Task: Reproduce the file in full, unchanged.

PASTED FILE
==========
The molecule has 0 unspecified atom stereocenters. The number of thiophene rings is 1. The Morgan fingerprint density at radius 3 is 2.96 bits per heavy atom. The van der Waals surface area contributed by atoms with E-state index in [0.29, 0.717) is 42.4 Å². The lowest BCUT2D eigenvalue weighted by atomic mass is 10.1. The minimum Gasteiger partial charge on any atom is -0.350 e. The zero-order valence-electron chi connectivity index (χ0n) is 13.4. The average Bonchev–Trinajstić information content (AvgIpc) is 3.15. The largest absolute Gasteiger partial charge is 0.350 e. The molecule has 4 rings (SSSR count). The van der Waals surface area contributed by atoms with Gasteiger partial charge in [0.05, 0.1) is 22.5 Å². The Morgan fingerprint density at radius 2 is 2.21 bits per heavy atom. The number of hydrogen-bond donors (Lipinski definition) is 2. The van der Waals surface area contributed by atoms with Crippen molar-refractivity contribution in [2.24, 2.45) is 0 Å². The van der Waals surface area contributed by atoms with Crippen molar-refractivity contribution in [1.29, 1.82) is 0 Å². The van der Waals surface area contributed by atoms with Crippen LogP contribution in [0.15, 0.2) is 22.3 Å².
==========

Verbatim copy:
The molecule has 0 unspecified atom stereocenters. The number of thiophene rings is 1. The Morgan fingerprint density at radius 3 is 2.96 bits per heavy atom. The van der Waals surface area contributed by atoms with E-state index in [0.29, 0.717) is 42.4 Å². The lowest BCUT2D eigenvalue weighted by atomic mass is 10.1. The minimum Gasteiger partial charge on any atom is -0.350 e. The zero-order valence-electron chi connectivity index (χ0n) is 13.4. The average Bonchev–Trinajstić information content (AvgIpc) is 3.15. The largest absolute Gasteiger partial charge is 0.350 e. The molecule has 4 rings (SSSR count). The van der Waals surface area contributed by atoms with Gasteiger partial charge in [0.05, 0.1) is 22.5 Å². The Morgan fingerprint density at radius 2 is 2.21 bits per heavy atom. The number of hydrogen-bond donors (Lipinski definition) is 2. The van der Waals surface area contributed by atoms with Crippen molar-refractivity contribution in [2.24, 2.45) is 0 Å². The van der Waals surface area contributed by atoms with Crippen molar-refractivity contribution in [1.29, 1.82) is 0 Å². The van der Waals surface area contributed by atoms with Crippen LogP contribution in [0.15, 0.2) is 22.3 Å².